Air to Air 122.750

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Scorch

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I've read in aviation forums that this freq is for air to air comms. Here in Ramona I've been picking up a LOT of comms on it but they sound like air to ground conversations. RR database does not list this freq on any of the airports I've checked. Does anyone have any more info on this freq?
 

inigo88

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122.75 is the civilian fixed-wing air to air common. Its usage varies geographically and some areas are very professional with many pilots participating and making traffic reports, while others simply use it as an air-to-air chit-chat channel (effectively shutting down the frequency for hundreds of miles). Fortunately in the San Diego area the former is true, and all the local flight schools have a sort of informal agreement to utilize this frequency to make regular traffic reports based on standardized areas. I don't remember all of them off the top of my head, but some examples are "San Diego Coastal", "San Diego Northeastern", etc. 123.025 MHz serves the same purpose but for helicopters at low altitude.
 

Scorch

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Most of the comms I hear are from aircraft announcing their intention to perform aerobatics over El Cap reservoir. I could swear they're getting a ground comm confirmation though.
 
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N739MH

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Being a student pilot in San Diego, I use 122.75 every time I fly.
It is used in regions such as: San Diego Coastal, San Diego East, and San Diego North.
Yes, it is true that we use it to announce aerobatic intentions, but it goes beyond that. It also is not exclusively for fixed-wing aircraft, because both fixed-wing and rotor craft need to know each others intentions.
VFR traffic generally uses it to let other aircraft know what their intentions are. ex: "San Diego Coastal, Cessna 739MH, over Del Mar 3,500ft northbound, San Diego Coastal." or, "San Diego East, Piper Warrior 223F, over El Cap 5,700ft stalls, San Diego East."
If there is another aircraft in the vicinity, and they heard the transmission, they will respond with their information, and coordinate with the pilot to ensure they remain clear of each other.
Sometimes, you may hear chit-chat between pilots, but most are kind enough not to hog the frequency or step on other pilots. You will also hear pilots who are flying in formation using this to communicate with each other.

Also, 122.75 is only an Air to Air frequency. There is no ground entity that uses it to communicate with aircraft. From my experience with an aviation scanner, the reception of this channel can be very poor, as its not bouncing off any repeaters or ATCT's.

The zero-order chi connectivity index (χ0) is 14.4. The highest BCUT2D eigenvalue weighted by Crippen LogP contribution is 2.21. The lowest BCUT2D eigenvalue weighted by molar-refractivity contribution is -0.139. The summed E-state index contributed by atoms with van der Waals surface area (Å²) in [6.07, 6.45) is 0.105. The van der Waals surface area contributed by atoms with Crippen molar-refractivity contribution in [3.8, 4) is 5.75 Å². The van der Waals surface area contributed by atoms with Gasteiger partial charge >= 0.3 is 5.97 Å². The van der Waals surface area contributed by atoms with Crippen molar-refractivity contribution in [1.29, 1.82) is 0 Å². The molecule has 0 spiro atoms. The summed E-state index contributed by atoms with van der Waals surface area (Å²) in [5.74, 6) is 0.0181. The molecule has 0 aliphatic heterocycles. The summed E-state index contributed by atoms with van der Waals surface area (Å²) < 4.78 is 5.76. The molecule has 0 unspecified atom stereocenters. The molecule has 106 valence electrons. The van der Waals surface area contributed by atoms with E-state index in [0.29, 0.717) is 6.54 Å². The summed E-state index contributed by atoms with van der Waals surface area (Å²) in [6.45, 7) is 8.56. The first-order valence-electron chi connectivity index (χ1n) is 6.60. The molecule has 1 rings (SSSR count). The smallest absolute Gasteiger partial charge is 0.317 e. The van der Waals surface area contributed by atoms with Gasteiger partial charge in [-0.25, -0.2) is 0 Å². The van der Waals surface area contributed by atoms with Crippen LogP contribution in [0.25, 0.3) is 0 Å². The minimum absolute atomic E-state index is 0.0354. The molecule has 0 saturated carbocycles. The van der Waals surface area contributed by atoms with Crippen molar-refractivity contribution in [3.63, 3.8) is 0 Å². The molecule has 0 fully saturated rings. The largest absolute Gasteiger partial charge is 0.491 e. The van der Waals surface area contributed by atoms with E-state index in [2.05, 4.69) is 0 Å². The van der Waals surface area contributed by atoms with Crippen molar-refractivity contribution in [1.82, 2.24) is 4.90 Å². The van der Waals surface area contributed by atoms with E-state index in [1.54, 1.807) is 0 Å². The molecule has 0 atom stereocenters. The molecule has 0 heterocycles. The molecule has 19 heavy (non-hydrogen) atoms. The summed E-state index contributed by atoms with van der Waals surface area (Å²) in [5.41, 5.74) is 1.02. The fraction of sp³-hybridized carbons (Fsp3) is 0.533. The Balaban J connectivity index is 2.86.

Hope this helps clear it up,
seven-tree-niner-mike-hotel
 

inigo88

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Being a student pilot in San Diego, I use 122.75 every time I fly.
It is used in regions such as: San Diego Coastal, San Diego East, and San Diego North.
Yes, it is true that we use it to announce aerobatic intentions, but it goes beyond that. It also is not exclusively for fixed-wing aircraft, because both fixed-wing and rotor craft need to know each others intentions.
Regarding 122.75 being used by helicopters, while I agree with you in theory that it's better for everyone to talk to each other (and I'm glad they monitor it in our area), the FCC has different ideas. Refer to Table 4-1-3 "Other Frequency Usage Designated by FCC" in the Aeronautical Information Manual (AIM) (page 4-1-7).

In that table it states:

122.750 - Air-to-air communication (private fixed wing aircraft).
123.025 - Air-to-air communications (general aviation helicopters).

From what I understand the 123.025 helicopter frequency only applies at or below 2000 ft MSL. If you take a look at the "LA West Heli" helicopter route chart on skyvector you'll see a box just off the Palos Verdes peninsula that says "Caution: At or below 2000' pilots are encouraged to make regular position reports on 123.025." But again this only counts for helos, not fixed wing.

While these are the only two air-air freqs in theory, there are actually tons of them used in local practice areas. A lot of them are listed for the busier ones in the back of the A/FD near all the special notices (for example, the LA Harbor practice area).

Also, 122.75 is only an Air to Air frequency. There is no ground entity that uses it to communicate with aircraft. From my experience with an aviation scanner, the reception of this channel can be very poor, as its not bouncing off any repeaters or ATCT's.
Correct. Any advisory frequency (CTAF/UNICOM/Air-to-Air, etc) will never have a ground base station associated with it unless you count the UNICOM operator at some FBOs, so communications are received line of site. Even when you talk to ATC there are no repeaters used, just RCO/RCAG remote base radio towers used by ATC to reach you line of site.

Hope that helps! :) (I'm a rated PPL FWIW.)

P.S. How do you like Plus One Flyers? I checked them out but the initiation fee + monthly dues didn't seem economically feasible unless one was doing a lot of flying in a short period of time.
 
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